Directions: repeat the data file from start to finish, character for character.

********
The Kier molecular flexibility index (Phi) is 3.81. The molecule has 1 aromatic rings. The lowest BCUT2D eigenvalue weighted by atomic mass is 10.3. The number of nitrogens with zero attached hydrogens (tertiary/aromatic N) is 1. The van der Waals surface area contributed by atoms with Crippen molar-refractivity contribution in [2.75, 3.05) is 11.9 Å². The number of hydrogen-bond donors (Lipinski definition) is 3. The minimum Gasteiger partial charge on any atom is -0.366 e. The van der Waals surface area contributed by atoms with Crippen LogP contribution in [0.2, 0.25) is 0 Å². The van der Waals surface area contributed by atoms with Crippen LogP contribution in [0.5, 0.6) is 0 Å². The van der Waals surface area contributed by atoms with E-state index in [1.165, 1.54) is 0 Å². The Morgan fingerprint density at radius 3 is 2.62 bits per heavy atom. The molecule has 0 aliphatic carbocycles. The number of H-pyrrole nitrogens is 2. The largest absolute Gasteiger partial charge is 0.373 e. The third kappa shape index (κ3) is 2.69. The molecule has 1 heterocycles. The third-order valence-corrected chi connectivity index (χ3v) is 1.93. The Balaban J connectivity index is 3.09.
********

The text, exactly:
The Kier molecular flexibility index (Phi) is 3.81. The molecule has 1 aromatic rings. The lowest BCUT2D eigenvalue weighted by atomic mass is 10.3. The number of nitrogens with zero attached hydrogens (tertiary/aromatic N) is 1. The van der Waals surface area contributed by atoms with Crippen molar-refractivity contribution in [2.75, 3.05) is 11.9 Å². The number of hydrogen-bond donors (Lipinski definition) is 3. The minimum Gasteiger partial charge on any atom is -0.366 e. The van der Waals surface area contributed by atoms with Crippen LogP contribution in [0.2, 0.25) is 0 Å². The van der Waals surface area contributed by atoms with Crippen LogP contribution in [0.5, 0.6) is 0 Å². The van der Waals surface area contributed by atoms with E-state index in [1.165, 1.54) is 0 Å². The Morgan fingerprint density at radius 3 is 2.62 bits per heavy atom. The molecule has 0 aliphatic carbocycles. The number of H-pyrrole nitrogens is 2. The largest absolute Gasteiger partial charge is 0.373 e. The third kappa shape index (κ3) is 2.69. The molecule has 1 heterocycles. The third-order valence-corrected chi connectivity index (χ3v) is 1.93. The Balaban J connectivity index is 3.09.